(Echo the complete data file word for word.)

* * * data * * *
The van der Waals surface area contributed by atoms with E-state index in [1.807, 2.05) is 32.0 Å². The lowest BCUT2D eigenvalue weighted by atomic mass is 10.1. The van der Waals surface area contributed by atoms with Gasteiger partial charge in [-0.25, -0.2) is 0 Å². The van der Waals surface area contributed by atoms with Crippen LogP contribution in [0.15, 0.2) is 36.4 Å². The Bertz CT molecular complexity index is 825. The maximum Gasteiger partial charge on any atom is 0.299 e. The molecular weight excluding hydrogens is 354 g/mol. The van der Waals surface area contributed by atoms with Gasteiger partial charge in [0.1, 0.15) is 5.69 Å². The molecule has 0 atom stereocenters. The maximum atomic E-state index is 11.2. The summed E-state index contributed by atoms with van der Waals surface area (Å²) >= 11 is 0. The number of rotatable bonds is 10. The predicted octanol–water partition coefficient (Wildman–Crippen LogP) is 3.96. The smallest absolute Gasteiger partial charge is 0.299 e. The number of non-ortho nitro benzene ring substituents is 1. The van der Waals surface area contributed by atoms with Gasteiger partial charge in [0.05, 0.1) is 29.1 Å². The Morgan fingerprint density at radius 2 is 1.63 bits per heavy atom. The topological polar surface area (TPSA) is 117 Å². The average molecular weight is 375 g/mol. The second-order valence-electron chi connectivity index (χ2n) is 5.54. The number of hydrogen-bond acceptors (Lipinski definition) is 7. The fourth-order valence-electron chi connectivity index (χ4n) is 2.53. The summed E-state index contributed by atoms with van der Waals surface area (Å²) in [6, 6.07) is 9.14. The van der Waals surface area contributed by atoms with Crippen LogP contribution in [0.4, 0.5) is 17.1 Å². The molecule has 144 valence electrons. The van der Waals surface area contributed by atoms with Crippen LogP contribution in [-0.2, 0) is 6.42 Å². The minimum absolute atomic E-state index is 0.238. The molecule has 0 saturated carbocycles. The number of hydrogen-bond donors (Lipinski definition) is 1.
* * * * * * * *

The van der Waals surface area contributed by atoms with E-state index in [1.807, 2.05) is 32.0 Å². The lowest BCUT2D eigenvalue weighted by atomic mass is 10.1. The van der Waals surface area contributed by atoms with Gasteiger partial charge in [-0.25, -0.2) is 0 Å². The van der Waals surface area contributed by atoms with Crippen LogP contribution in [0.15, 0.2) is 36.4 Å². The Bertz CT molecular complexity index is 825. The maximum Gasteiger partial charge on any atom is 0.299 e. The molecular weight excluding hydrogens is 354 g/mol. The van der Waals surface area contributed by atoms with Gasteiger partial charge in [0.1, 0.15) is 5.69 Å². The molecule has 0 atom stereocenters. The maximum atomic E-state index is 11.2. The summed E-state index contributed by atoms with van der Waals surface area (Å²) >= 11 is 0. The number of rotatable bonds is 10. The predicted octanol–water partition coefficient (Wildman–Crippen LogP) is 3.96. The smallest absolute Gasteiger partial charge is 0.299 e. The number of non-ortho nitro benzene ring substituents is 1. The van der Waals surface area contributed by atoms with Gasteiger partial charge in [0.05, 0.1) is 29.1 Å². The Morgan fingerprint density at radius 2 is 1.63 bits per heavy atom. The topological polar surface area (TPSA) is 117 Å². The average molecular weight is 375 g/mol. The second-order valence-electron chi connectivity index (χ2n) is 5.54. The number of hydrogen-bond acceptors (Lipinski definition) is 7. The fourth-order valence-electron chi connectivity index (χ4n) is 2.53. The summed E-state index contributed by atoms with van der Waals surface area (Å²) in [6, 6.07) is 9.14. The van der Waals surface area contributed by atoms with Crippen LogP contribution in [0.4, 0.5) is 17.1 Å². The molecule has 144 valence electrons. The van der Waals surface area contributed by atoms with Crippen LogP contribution in [-0.2, 0) is 6.42 Å². The minimum absolute atomic E-state index is 0.238. The molecule has 0 saturated carbocycles. The number of hydrogen-bond donors (Lipinski definition) is 1.